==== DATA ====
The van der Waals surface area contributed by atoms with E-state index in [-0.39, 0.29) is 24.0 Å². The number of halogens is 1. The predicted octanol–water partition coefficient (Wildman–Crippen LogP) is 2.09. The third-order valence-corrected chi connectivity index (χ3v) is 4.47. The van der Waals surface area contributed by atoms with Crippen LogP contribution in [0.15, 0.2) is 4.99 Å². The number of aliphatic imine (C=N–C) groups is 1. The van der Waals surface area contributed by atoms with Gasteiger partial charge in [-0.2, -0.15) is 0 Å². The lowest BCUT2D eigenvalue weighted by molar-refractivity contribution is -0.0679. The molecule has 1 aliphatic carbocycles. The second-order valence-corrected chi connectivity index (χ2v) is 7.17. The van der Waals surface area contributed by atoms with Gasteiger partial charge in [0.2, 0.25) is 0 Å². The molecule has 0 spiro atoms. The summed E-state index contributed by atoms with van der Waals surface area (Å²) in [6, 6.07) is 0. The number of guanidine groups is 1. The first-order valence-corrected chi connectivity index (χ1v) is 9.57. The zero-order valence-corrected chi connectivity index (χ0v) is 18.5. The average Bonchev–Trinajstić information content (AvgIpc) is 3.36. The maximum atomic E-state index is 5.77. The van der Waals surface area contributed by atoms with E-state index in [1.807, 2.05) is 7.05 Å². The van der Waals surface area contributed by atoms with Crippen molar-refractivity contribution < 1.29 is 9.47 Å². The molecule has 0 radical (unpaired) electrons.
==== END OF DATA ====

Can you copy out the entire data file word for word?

The van der Waals surface area contributed by atoms with E-state index in [-0.39, 0.29) is 24.0 Å². The number of halogens is 1. The predicted octanol–water partition coefficient (Wildman–Crippen LogP) is 2.09. The third-order valence-corrected chi connectivity index (χ3v) is 4.47. The van der Waals surface area contributed by atoms with Crippen LogP contribution in [0.15, 0.2) is 4.99 Å². The number of aliphatic imine (C=N–C) groups is 1. The van der Waals surface area contributed by atoms with Gasteiger partial charge in [-0.2, -0.15) is 0 Å². The lowest BCUT2D eigenvalue weighted by molar-refractivity contribution is -0.0679. The molecule has 1 aliphatic carbocycles. The second-order valence-corrected chi connectivity index (χ2v) is 7.17. The van der Waals surface area contributed by atoms with Gasteiger partial charge in [0.2, 0.25) is 0 Å². The molecule has 0 spiro atoms. The summed E-state index contributed by atoms with van der Waals surface area (Å²) in [6, 6.07) is 0. The number of guanidine groups is 1. The first-order valence-corrected chi connectivity index (χ1v) is 9.57. The zero-order valence-corrected chi connectivity index (χ0v) is 18.5. The average Bonchev–Trinajstić information content (AvgIpc) is 3.36. The maximum atomic E-state index is 5.77. The van der Waals surface area contributed by atoms with E-state index in [1.807, 2.05) is 7.05 Å². The van der Waals surface area contributed by atoms with Crippen molar-refractivity contribution < 1.29 is 9.47 Å². The molecule has 0 radical (unpaired) electrons.